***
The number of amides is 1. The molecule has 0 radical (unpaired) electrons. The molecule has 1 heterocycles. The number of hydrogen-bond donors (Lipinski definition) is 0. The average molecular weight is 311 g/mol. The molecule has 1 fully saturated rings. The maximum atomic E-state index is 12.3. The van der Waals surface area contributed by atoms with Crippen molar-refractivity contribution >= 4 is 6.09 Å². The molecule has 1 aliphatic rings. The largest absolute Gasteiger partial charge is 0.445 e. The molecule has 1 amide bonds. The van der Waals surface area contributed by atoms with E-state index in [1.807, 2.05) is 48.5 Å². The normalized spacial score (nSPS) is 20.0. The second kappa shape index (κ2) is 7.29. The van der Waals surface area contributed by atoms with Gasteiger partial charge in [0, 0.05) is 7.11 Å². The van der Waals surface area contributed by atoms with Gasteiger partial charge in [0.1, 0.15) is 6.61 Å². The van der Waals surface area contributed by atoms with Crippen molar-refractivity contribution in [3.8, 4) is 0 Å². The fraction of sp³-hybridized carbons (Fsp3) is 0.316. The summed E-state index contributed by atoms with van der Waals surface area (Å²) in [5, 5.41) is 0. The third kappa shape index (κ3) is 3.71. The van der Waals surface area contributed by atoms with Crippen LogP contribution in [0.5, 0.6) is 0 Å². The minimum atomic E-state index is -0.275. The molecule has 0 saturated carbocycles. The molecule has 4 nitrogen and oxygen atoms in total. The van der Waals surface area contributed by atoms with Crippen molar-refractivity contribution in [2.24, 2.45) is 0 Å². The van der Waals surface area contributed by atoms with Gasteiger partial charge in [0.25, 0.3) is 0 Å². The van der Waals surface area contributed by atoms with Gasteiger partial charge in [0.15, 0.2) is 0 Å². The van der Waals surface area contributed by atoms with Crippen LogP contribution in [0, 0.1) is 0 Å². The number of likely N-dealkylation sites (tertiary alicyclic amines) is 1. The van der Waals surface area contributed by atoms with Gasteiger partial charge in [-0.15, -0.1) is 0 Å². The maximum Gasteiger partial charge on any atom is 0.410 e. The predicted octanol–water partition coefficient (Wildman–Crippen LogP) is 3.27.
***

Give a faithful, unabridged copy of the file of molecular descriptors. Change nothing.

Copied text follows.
The number of amides is 1. The molecule has 0 radical (unpaired) electrons. The molecule has 1 heterocycles. The number of hydrogen-bond donors (Lipinski definition) is 0. The average molecular weight is 311 g/mol. The molecule has 1 fully saturated rings. The maximum atomic E-state index is 12.3. The van der Waals surface area contributed by atoms with Crippen molar-refractivity contribution >= 4 is 6.09 Å². The molecule has 1 aliphatic rings. The largest absolute Gasteiger partial charge is 0.445 e. The molecule has 1 amide bonds. The van der Waals surface area contributed by atoms with E-state index in [1.807, 2.05) is 48.5 Å². The normalized spacial score (nSPS) is 20.0. The second kappa shape index (κ2) is 7.29. The van der Waals surface area contributed by atoms with Gasteiger partial charge in [0, 0.05) is 7.11 Å². The van der Waals surface area contributed by atoms with Gasteiger partial charge in [0.1, 0.15) is 6.61 Å². The van der Waals surface area contributed by atoms with Crippen molar-refractivity contribution in [3.8, 4) is 0 Å². The fraction of sp³-hybridized carbons (Fsp3) is 0.316. The summed E-state index contributed by atoms with van der Waals surface area (Å²) in [5, 5.41) is 0. The third kappa shape index (κ3) is 3.71. The van der Waals surface area contributed by atoms with Crippen LogP contribution in [0.5, 0.6) is 0 Å². The minimum atomic E-state index is -0.275. The molecule has 0 saturated carbocycles. The molecule has 4 nitrogen and oxygen atoms in total. The van der Waals surface area contributed by atoms with Crippen molar-refractivity contribution in [2.24, 2.45) is 0 Å². The van der Waals surface area contributed by atoms with Gasteiger partial charge in [0.25, 0.3) is 0 Å². The van der Waals surface area contributed by atoms with Gasteiger partial charge in [0.15, 0.2) is 0 Å². The van der Waals surface area contributed by atoms with Crippen LogP contribution in [0, 0.1) is 0 Å². The number of likely N-dealkylation sites (tertiary alicyclic amines) is 1. The van der Waals surface area contributed by atoms with Gasteiger partial charge in [-0.15, -0.1) is 0 Å². The maximum Gasteiger partial charge on any atom is 0.410 e. The predicted octanol–water partition coefficient (Wildman–Crippen LogP) is 3.27.